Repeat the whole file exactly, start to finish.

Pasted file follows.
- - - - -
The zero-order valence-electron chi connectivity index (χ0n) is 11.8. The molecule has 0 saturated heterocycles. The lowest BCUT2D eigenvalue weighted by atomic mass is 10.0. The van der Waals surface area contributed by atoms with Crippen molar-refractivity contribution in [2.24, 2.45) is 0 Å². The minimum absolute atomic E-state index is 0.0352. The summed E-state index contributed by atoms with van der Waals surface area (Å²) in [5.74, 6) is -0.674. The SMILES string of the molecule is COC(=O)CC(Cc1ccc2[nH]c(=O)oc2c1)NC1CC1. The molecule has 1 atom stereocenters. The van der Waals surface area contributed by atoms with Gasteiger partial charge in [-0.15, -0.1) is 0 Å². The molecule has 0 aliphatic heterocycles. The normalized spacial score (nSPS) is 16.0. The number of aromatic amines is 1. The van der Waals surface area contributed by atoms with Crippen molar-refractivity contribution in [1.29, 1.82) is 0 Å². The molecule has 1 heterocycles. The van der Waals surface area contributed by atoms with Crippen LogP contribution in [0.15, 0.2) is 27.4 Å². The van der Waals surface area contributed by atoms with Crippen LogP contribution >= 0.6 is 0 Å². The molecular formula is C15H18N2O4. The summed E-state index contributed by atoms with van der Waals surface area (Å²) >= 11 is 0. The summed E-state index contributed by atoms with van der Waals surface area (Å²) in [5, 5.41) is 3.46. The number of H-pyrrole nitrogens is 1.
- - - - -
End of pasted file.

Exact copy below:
The zero-order valence-electron chi connectivity index (χ0n) is 11.8. The molecule has 0 saturated heterocycles. The lowest BCUT2D eigenvalue weighted by atomic mass is 10.0. The van der Waals surface area contributed by atoms with Crippen molar-refractivity contribution in [2.24, 2.45) is 0 Å². The minimum absolute atomic E-state index is 0.0352. The summed E-state index contributed by atoms with van der Waals surface area (Å²) in [5.74, 6) is -0.674. The SMILES string of the molecule is COC(=O)CC(Cc1ccc2[nH]c(=O)oc2c1)NC1CC1. The molecule has 1 atom stereocenters. The van der Waals surface area contributed by atoms with Gasteiger partial charge in [-0.15, -0.1) is 0 Å². The molecule has 0 aliphatic heterocycles. The normalized spacial score (nSPS) is 16.0. The number of aromatic amines is 1. The van der Waals surface area contributed by atoms with Crippen molar-refractivity contribution in [1.29, 1.82) is 0 Å². The molecule has 1 heterocycles. The van der Waals surface area contributed by atoms with Crippen LogP contribution in [0.15, 0.2) is 27.4 Å². The van der Waals surface area contributed by atoms with Crippen LogP contribution >= 0.6 is 0 Å². The molecular formula is C15H18N2O4. The summed E-state index contributed by atoms with van der Waals surface area (Å²) >= 11 is 0. The summed E-state index contributed by atoms with van der Waals surface area (Å²) in [5, 5.41) is 3.46. The number of H-pyrrole nitrogens is 1.